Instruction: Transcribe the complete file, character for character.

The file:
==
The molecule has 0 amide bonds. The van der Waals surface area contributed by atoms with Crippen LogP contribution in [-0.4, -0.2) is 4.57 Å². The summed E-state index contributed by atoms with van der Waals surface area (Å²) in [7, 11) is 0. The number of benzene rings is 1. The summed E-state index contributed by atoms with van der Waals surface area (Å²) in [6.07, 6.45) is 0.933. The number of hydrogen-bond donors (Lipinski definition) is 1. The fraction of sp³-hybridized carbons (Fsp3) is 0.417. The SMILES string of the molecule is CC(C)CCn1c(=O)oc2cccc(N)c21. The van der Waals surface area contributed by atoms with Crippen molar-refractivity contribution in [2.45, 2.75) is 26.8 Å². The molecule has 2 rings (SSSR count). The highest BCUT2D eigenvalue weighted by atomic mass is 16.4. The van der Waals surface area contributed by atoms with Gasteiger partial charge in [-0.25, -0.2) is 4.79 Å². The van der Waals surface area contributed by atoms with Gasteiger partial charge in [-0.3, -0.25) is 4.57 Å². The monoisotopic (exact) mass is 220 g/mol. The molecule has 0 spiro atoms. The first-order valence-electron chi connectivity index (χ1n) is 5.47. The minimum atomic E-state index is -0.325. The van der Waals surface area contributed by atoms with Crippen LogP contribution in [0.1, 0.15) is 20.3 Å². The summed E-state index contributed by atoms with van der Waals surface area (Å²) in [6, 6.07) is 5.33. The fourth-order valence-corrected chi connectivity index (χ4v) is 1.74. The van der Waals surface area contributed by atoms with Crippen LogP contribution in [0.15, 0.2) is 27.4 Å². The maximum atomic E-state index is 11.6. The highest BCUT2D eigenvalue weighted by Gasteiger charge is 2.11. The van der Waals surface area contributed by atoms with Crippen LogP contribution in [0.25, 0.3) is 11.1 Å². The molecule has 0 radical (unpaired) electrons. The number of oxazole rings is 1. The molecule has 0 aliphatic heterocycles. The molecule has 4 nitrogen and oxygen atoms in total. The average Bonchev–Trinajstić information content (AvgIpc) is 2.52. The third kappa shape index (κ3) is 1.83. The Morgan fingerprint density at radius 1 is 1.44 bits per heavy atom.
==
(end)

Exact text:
The molecule has 0 amide bonds. The van der Waals surface area contributed by atoms with Crippen LogP contribution in [-0.4, -0.2) is 4.57 Å². The summed E-state index contributed by atoms with van der Waals surface area (Å²) in [7, 11) is 0. The number of benzene rings is 1. The summed E-state index contributed by atoms with van der Waals surface area (Å²) in [6.07, 6.45) is 0.933. The number of hydrogen-bond donors (Lipinski definition) is 1. The fraction of sp³-hybridized carbons (Fsp3) is 0.417. The SMILES string of the molecule is CC(C)CCn1c(=O)oc2cccc(N)c21. The van der Waals surface area contributed by atoms with Crippen molar-refractivity contribution in [2.45, 2.75) is 26.8 Å². The molecule has 2 rings (SSSR count). The highest BCUT2D eigenvalue weighted by atomic mass is 16.4. The van der Waals surface area contributed by atoms with Gasteiger partial charge in [-0.25, -0.2) is 4.79 Å². The van der Waals surface area contributed by atoms with Gasteiger partial charge in [-0.3, -0.25) is 4.57 Å². The monoisotopic (exact) mass is 220 g/mol. The molecule has 0 spiro atoms. The first-order valence-electron chi connectivity index (χ1n) is 5.47. The minimum atomic E-state index is -0.325. The van der Waals surface area contributed by atoms with Crippen LogP contribution in [0.1, 0.15) is 20.3 Å². The summed E-state index contributed by atoms with van der Waals surface area (Å²) in [6, 6.07) is 5.33. The fourth-order valence-corrected chi connectivity index (χ4v) is 1.74. The van der Waals surface area contributed by atoms with Crippen LogP contribution in [0.15, 0.2) is 27.4 Å². The maximum atomic E-state index is 11.6. The highest BCUT2D eigenvalue weighted by Gasteiger charge is 2.11. The van der Waals surface area contributed by atoms with Crippen LogP contribution in [0.25, 0.3) is 11.1 Å². The molecule has 0 radical (unpaired) electrons. The number of oxazole rings is 1. The molecule has 0 aliphatic heterocycles. The molecule has 4 nitrogen and oxygen atoms in total. The average Bonchev–Trinajstić information content (AvgIpc) is 2.52. The third kappa shape index (κ3) is 1.83. The Morgan fingerprint density at radius 1 is 1.44 bits per heavy atom.